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A Growing Venture Helps Cambodians Get Healthy

By Feed the Future

Finding employment opportunities in Cambodia is not easy, especially in rural areas wherework is seasonal and the pay is minimal. Entrepreneurs like Kim Nol are changing that.

In 2013, he started a small side business making latrines for his village togenerate extra income for his family. A $400 loan from a microfinance institution got him started, and the business grew quickly from there. By the end of his first year, Nol had hired five workers and purchased a truck, concrete molds and tools.

Two years later, Nol connected with a Feed the Future nutrition project that helped him take his business to the next level.

The project provided him with training on latrine component production and business management. He attended workshops on handling construction materials, record keeping, sales tracking and recognizing trends. He participated in meetings with the local government and gained a holistic view of sanitation and nutrition, and the connections between them.

By 2017, Nol had doubled his latrine sales, grown his business to 20 employees, and expanded his clientele beyond his village. He also started to diversify his product portfolio. In addition to selling latrines, Nol began offering Cambodian-made ceramic water filters to his clients, knowing that safe drinking water can help children grow up healthier and stronger.

Nol is now confident speaking in public about the importance of sanitation, its connection to nutrition and its impact on stunting. Customers promote his services by word of mouth.

“A focus on business management, communication techniques and good product quality are key to success,” Nol said. “People going into this business should have a passion for what they do and a social contribution mindset — these two factors are crucial ahead of technical and business skills.”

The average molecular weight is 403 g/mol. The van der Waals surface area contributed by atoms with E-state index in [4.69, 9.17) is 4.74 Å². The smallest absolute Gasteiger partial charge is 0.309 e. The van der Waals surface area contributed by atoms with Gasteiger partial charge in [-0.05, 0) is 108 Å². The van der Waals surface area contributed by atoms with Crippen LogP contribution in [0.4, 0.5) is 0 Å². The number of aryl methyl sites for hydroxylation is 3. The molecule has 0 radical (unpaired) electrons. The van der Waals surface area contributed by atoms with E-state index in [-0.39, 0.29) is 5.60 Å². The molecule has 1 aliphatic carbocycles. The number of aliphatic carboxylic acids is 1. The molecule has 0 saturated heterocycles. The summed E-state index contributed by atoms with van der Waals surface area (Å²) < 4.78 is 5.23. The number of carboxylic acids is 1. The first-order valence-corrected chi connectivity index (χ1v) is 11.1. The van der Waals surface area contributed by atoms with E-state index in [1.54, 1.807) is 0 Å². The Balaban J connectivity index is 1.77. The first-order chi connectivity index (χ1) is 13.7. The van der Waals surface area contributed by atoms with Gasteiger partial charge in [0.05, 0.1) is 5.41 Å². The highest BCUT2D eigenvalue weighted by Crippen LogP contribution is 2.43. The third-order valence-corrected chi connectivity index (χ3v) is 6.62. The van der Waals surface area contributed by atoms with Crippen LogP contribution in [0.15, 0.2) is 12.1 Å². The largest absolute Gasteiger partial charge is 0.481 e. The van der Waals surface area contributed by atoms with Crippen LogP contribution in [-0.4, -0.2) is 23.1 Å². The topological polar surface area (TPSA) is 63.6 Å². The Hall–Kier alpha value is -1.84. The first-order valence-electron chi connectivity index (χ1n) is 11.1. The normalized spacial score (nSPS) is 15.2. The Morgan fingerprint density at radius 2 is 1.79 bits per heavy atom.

Nol now shares his business acumen with others. In September 2016, he began managing a business service center started by Feed the Future. Through the center, he’s helping other small sanitation businesses increase their sales and profits. He holds monthly meetings with five local businesses where they discuss market potential and strategies to align with the government’s development priorities. He helps other business owners prepare business plans, comply with government regulations, connect with credit options and strategically diversify their products. 

The business center will soon purchase a brick-making machine to further help members diversify their product offerings and save money by reducing the cost of building materials. They’ll pass the savings on to customers, which enables them to reach more customers in rural areas with affordable sanitation and hygiene options. 

By building their businesses, these Cambodian entrepreneurs are creating jobs in their communities while meeting a critical need for greater sanitation and hygiene that leads to better health and nutrition.

The NOURISH project is funded by the U.S. Agency for International Development and Feed the Future. It helps Cambodian communities accelerate the reduction of stunting among children by focusing on key causal factors for chronic malnutrition — poverty, limited access to quality food and nutrition services, and unsanitary environments and practices that prevent optimal child growth and development. The project works closely with the private sector to create sustainable solutions that go beyond the life of the project.

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